Why Can’t Executives Agree on their High Potential Talent?

Heated Talent Review

In many of the talent review discussions I have facilitated at the top of organizations, I have been struck by how difficult it is for leadership teams to agree on who at one or two levels  level below them are their best bets for the future.  Often times it is because they are all using their own definitions of potential.  Some are touting the results their candidates achieve, while others focus on the leadership behaviors theirs exhibit.   Some highlight their candidate’s ability to see the big picture and handle complexity while others emphasize the experiences their candidates have had to prepare them for the next role.  So who is right?  All of them!  But until they start making “apples to apples” comparisons, little progress will be made in these discussions.

When facilitating talent discussions, it is much easier to come to agreement if you clearly define the four aspects of talent that need to be assessed and discussed (see below).  Then compare your candidates on each of these aspects so you can agree on both the strengths and the gaps of each candidate.  Otherwise, it is like trying to agree on which person is bigger, when one is measuring height and another is measuring weight.

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To foster more productive talent review discussions, install a common language for assessing and discussing talent using the following four definitions:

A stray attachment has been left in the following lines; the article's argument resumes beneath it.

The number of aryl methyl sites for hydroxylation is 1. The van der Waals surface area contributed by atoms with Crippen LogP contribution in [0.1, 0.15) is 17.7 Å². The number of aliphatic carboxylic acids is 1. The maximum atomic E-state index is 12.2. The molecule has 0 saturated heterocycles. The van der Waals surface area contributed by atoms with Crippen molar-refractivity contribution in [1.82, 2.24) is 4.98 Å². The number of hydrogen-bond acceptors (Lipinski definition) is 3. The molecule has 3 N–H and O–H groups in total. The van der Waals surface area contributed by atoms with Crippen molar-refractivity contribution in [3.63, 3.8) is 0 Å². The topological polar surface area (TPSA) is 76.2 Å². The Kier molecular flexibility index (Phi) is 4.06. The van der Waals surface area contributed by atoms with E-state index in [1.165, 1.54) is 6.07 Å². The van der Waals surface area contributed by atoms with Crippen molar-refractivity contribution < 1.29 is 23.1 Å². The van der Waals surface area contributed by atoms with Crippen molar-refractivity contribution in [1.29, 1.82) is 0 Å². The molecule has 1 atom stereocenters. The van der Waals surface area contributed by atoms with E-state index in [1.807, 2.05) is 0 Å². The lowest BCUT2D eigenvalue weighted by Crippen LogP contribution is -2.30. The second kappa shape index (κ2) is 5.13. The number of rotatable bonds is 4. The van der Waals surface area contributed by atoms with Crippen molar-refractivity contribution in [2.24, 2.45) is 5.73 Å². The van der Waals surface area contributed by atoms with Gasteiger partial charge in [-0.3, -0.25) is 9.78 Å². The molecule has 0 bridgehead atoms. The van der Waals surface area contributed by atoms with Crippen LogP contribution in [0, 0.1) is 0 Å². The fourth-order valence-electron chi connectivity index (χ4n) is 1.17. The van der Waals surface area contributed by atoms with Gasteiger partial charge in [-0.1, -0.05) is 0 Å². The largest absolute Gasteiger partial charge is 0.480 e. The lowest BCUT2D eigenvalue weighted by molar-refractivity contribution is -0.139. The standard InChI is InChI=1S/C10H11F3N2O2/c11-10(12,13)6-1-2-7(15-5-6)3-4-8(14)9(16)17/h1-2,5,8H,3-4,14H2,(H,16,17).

• Performance—The extent to which the person achieved their objectives (“The What”) and demonstrated the appropriate leadership behaviors. (“The How”).  Most agree that both are important and neither is sufficient for sustainable performance.
  • Potential—A person’s capacity to be a top performer in a more senior role.  Do they have the mental horsepower to handle the greater complexity, the emotional intelligence to lead and influence others, the adaptability to manage change and handle stress, and the learning agility to learn from experience?
  • Readiness—The extent to which a person has had the experiences necessary to mold their raw potential into the capabilities required to handle the additional challenges and responsibilities at the next level. 
  • Fit—The extent to which a person is a good fit for the organization’s culture, leadership team, and current business situation.

Next Monday: How do you communicate to your High Potentials?



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